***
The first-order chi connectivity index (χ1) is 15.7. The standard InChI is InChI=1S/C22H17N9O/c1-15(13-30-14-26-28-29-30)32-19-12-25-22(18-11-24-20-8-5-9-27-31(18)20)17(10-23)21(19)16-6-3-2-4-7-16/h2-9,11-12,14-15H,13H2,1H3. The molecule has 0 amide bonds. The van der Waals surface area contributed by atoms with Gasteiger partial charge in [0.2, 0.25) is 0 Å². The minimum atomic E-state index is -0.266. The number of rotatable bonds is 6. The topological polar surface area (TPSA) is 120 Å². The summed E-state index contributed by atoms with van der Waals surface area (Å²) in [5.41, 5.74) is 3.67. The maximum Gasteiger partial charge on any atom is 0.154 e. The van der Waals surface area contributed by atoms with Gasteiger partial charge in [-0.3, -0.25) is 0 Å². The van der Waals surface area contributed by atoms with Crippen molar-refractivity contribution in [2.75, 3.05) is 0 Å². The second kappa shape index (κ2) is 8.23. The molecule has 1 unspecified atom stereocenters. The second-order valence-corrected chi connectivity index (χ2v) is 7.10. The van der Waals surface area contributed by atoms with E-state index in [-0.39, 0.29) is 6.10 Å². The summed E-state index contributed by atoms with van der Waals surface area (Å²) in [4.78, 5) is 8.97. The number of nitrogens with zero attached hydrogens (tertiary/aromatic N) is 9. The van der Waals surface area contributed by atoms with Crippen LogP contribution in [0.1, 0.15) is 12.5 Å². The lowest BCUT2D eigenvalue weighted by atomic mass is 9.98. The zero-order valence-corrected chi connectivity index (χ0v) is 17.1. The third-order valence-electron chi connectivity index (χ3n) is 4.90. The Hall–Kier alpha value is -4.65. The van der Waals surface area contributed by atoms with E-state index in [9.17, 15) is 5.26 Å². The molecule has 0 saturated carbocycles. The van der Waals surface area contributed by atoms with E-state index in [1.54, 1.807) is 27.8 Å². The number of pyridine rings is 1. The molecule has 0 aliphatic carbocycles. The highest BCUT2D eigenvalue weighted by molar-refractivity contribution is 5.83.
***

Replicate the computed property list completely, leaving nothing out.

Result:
The first-order chi connectivity index (χ1) is 15.7. The standard InChI is InChI=1S/C22H17N9O/c1-15(13-30-14-26-28-29-30)32-19-12-25-22(18-11-24-20-8-5-9-27-31(18)20)17(10-23)21(19)16-6-3-2-4-7-16/h2-9,11-12,14-15H,13H2,1H3. The molecule has 0 amide bonds. The van der Waals surface area contributed by atoms with Gasteiger partial charge in [0.2, 0.25) is 0 Å². The minimum atomic E-state index is -0.266. The number of rotatable bonds is 6. The topological polar surface area (TPSA) is 120 Å². The summed E-state index contributed by atoms with van der Waals surface area (Å²) in [5.41, 5.74) is 3.67. The maximum Gasteiger partial charge on any atom is 0.154 e. The van der Waals surface area contributed by atoms with Gasteiger partial charge in [-0.3, -0.25) is 0 Å². The van der Waals surface area contributed by atoms with Crippen molar-refractivity contribution in [2.75, 3.05) is 0 Å². The second kappa shape index (κ2) is 8.23. The molecule has 1 unspecified atom stereocenters. The second-order valence-corrected chi connectivity index (χ2v) is 7.10. The van der Waals surface area contributed by atoms with E-state index in [-0.39, 0.29) is 6.10 Å². The summed E-state index contributed by atoms with van der Waals surface area (Å²) in [4.78, 5) is 8.97. The number of nitrogens with zero attached hydrogens (tertiary/aromatic N) is 9. The van der Waals surface area contributed by atoms with Crippen LogP contribution in [0.1, 0.15) is 12.5 Å². The lowest BCUT2D eigenvalue weighted by atomic mass is 9.98. The zero-order valence-corrected chi connectivity index (χ0v) is 17.1. The third-order valence-electron chi connectivity index (χ3n) is 4.90. The Hall–Kier alpha value is -4.65. The van der Waals surface area contributed by atoms with E-state index in [9.17, 15) is 5.26 Å². The molecule has 0 saturated carbocycles. The van der Waals surface area contributed by atoms with E-state index in [1.54, 1.807) is 27.8 Å². The number of pyridine rings is 1. The molecule has 0 aliphatic carbocycles. The highest BCUT2D eigenvalue weighted by molar-refractivity contribution is 5.83.